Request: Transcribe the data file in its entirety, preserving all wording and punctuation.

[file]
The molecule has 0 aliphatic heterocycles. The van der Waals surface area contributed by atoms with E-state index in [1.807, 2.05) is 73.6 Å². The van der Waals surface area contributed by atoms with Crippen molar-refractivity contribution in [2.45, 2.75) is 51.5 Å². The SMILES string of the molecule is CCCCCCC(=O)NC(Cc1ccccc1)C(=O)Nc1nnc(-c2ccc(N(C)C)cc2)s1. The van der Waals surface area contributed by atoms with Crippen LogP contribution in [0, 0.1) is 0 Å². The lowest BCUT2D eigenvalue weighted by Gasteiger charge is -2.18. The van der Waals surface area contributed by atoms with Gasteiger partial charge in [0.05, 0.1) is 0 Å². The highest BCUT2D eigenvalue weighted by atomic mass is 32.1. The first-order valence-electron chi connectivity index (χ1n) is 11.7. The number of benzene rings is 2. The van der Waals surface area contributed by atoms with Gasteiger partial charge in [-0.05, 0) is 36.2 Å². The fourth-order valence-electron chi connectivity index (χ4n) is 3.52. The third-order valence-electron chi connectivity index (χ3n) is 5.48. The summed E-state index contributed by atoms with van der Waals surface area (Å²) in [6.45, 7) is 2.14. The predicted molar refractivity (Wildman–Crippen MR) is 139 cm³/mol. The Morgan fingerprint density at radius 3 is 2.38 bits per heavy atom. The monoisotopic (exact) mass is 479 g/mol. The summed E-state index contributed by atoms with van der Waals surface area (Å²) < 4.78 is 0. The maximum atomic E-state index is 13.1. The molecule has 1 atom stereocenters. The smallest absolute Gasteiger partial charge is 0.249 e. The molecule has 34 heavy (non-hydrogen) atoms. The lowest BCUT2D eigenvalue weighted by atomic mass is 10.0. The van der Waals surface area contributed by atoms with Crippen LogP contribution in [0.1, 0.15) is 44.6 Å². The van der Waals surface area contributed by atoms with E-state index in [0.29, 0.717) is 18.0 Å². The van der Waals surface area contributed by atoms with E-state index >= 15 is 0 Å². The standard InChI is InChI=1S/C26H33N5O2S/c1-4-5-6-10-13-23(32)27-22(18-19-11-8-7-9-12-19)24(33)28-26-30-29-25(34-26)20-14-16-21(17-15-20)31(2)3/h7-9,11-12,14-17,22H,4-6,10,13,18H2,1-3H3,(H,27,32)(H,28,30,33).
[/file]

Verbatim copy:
The molecule has 0 aliphatic heterocycles. The van der Waals surface area contributed by atoms with E-state index in [1.807, 2.05) is 73.6 Å². The van der Waals surface area contributed by atoms with Crippen molar-refractivity contribution in [2.45, 2.75) is 51.5 Å². The SMILES string of the molecule is CCCCCCC(=O)NC(Cc1ccccc1)C(=O)Nc1nnc(-c2ccc(N(C)C)cc2)s1. The van der Waals surface area contributed by atoms with Crippen LogP contribution in [0, 0.1) is 0 Å². The lowest BCUT2D eigenvalue weighted by Gasteiger charge is -2.18. The van der Waals surface area contributed by atoms with Gasteiger partial charge in [0.05, 0.1) is 0 Å². The highest BCUT2D eigenvalue weighted by atomic mass is 32.1. The first-order valence-electron chi connectivity index (χ1n) is 11.7. The number of benzene rings is 2. The van der Waals surface area contributed by atoms with Gasteiger partial charge in [-0.05, 0) is 36.2 Å². The fourth-order valence-electron chi connectivity index (χ4n) is 3.52. The third-order valence-electron chi connectivity index (χ3n) is 5.48. The summed E-state index contributed by atoms with van der Waals surface area (Å²) in [6.45, 7) is 2.14. The predicted molar refractivity (Wildman–Crippen MR) is 139 cm³/mol. The Morgan fingerprint density at radius 3 is 2.38 bits per heavy atom. The monoisotopic (exact) mass is 479 g/mol. The summed E-state index contributed by atoms with van der Waals surface area (Å²) < 4.78 is 0. The maximum atomic E-state index is 13.1. The molecule has 1 atom stereocenters. The smallest absolute Gasteiger partial charge is 0.249 e. The molecule has 34 heavy (non-hydrogen) atoms. The lowest BCUT2D eigenvalue weighted by atomic mass is 10.0. The van der Waals surface area contributed by atoms with Crippen LogP contribution in [0.1, 0.15) is 44.6 Å². The van der Waals surface area contributed by atoms with E-state index in [0.29, 0.717) is 18.0 Å². The van der Waals surface area contributed by atoms with E-state index >= 15 is 0 Å². The standard InChI is InChI=1S/C26H33N5O2S/c1-4-5-6-10-13-23(32)27-22(18-19-11-8-7-9-12-19)24(33)28-26-30-29-25(34-26)20-14-16-21(17-15-20)31(2)3/h7-9,11-12,14-17,22H,4-6,10,13,18H2,1-3H3,(H,27,32)(H,28,30,33).